Prime-minister-in-waiting Gordon Brown is spinning his new intellectual property proposals as being tough on enforcement. In reality he is proposing a radical shift in European copyright law in favour of consumers and creativity, to allow a generic "fair use" exception (rather than the limited set of "fair dealing" exceptions we have under the Copyright Directive Article 5.)
The Treasury obviously took notice of the pointed reminder in Google's submission to the Gowers review that their indexing and caching of websites, legal in the US, would be highly risky in the UK. I have heard the Publishers' Association copyright counsel frothing on this subject in the past, claiming that Google should have to ask the permission of every single website operator on the Internet before indexing their sites. Search engines would simply not exist if that was required.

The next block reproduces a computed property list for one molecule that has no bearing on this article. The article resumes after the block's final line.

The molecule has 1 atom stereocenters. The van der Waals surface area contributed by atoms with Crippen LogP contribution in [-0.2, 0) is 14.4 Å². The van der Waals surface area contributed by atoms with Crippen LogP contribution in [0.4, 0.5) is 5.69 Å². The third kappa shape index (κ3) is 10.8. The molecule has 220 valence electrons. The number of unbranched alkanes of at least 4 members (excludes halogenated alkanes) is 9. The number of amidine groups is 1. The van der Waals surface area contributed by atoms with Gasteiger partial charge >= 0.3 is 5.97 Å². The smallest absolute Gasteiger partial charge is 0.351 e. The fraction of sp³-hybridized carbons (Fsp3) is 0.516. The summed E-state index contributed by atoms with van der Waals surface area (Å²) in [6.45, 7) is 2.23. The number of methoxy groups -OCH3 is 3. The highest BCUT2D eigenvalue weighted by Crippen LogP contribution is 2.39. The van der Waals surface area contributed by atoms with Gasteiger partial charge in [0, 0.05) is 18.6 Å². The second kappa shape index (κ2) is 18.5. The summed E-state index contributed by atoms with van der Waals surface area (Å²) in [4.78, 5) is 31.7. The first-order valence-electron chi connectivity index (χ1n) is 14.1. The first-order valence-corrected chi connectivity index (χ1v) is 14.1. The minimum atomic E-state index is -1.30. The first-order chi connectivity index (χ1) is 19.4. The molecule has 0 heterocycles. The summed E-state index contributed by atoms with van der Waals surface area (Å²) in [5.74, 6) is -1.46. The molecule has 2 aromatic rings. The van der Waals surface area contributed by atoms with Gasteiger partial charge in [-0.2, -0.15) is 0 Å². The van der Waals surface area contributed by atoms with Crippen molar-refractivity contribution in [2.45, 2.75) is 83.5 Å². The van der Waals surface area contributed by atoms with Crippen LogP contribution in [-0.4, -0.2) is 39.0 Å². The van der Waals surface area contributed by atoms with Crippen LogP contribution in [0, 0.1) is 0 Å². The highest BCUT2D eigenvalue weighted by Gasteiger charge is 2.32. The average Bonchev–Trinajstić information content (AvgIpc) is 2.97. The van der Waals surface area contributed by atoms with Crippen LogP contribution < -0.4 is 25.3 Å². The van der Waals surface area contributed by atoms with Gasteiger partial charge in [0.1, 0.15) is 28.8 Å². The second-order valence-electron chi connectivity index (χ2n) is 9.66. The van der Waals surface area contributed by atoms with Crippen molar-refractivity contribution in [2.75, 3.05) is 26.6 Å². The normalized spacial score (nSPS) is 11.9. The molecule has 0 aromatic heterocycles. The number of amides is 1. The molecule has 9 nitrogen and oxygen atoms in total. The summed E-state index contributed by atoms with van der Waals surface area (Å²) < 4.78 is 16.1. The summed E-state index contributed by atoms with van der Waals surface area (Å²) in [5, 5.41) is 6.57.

Gordon Brown may be proposing copyright reform in the expectation that there is not a hope in hell of the EU making such a radical change to its laws. If the Hugenholtz review of the copyright acquis made similar proposals, we might see just how "evidence-based" European law really is. (The Commission's dismissal of evidence that the Database Directive actively damages the database sector in the EU is not a good precedent.)